Years back, I met a date online. We only chatted briefly - bored on a Saturday night, she suggested meeting up.
Don't worry, she said, my photos are all recent.
I panicked. Were mine?
Dates who don't resemble their profiles are the least of it.
Our brains are optimised for human faces, but the coding's fallible.
There are faces we think we know, like those of icons, frozen in time. I remember seeing a photo of an older Frank Sinatra, or Audrey Hepburn; so unlike the shots we're used to seeing.
Our own faces are distorted too: mirrors reverse them, so do Zoom calls and selfie shots.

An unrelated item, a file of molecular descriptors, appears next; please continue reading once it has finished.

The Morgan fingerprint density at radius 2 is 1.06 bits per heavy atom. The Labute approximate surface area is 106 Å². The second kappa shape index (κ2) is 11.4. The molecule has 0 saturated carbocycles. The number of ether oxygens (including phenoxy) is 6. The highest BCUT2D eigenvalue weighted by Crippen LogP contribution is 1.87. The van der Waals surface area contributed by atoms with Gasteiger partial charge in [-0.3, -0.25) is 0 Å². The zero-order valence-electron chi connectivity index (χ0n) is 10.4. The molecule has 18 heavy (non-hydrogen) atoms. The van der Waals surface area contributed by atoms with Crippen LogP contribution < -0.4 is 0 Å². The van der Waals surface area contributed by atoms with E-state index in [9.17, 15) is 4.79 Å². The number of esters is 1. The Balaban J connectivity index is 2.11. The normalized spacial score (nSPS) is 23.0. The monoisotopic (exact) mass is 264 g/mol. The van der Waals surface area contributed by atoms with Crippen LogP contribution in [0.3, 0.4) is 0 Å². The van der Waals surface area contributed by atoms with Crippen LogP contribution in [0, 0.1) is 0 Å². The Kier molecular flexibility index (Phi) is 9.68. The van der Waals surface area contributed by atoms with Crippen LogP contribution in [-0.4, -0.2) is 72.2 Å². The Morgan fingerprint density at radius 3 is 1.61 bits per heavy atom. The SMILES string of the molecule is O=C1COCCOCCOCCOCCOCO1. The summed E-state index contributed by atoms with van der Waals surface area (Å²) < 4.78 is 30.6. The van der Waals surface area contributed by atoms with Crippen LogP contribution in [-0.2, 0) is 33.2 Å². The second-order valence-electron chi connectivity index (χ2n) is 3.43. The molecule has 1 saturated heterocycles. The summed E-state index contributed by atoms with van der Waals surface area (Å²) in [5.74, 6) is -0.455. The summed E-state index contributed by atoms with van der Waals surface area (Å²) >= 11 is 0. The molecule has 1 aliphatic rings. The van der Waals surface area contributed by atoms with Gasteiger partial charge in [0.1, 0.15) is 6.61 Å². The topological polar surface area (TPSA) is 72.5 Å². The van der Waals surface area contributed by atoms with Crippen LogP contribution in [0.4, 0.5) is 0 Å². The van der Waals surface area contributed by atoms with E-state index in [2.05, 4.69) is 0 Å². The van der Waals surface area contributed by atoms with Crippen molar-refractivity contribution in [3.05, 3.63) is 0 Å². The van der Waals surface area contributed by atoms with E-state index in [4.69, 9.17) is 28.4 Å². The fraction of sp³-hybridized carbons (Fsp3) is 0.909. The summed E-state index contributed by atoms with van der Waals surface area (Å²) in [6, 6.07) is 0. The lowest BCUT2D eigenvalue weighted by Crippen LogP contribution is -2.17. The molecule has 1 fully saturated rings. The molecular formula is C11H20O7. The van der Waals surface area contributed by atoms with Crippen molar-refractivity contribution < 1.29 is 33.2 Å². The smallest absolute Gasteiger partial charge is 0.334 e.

Most of us put cameras in our pockets without knowing about lens distortion and focal compression; so every photo fucks a little with our self-image. Add some filters and pretty soon you're looking for an optimised you.
No one looks like the stoic driving licence photo, but CCTV everywhere is putting our faces in unlimited government galleries. You can try to escape the state, try geometric make-up to confound facial recognition. Or perhaps don a mask and become someone else.
The promise of an anonymous internet is to transcend form entirely.
If an emoji is universal, an avatar is personal.
I follow people whose profile photos gradually evolve over time across races, genders, and age.
There's a start-up, Oasis, which promises something else - the ability to appear, in real-time, however you wish.
Because that's our virtual dream. To look like our photos. Or nothing like them at all.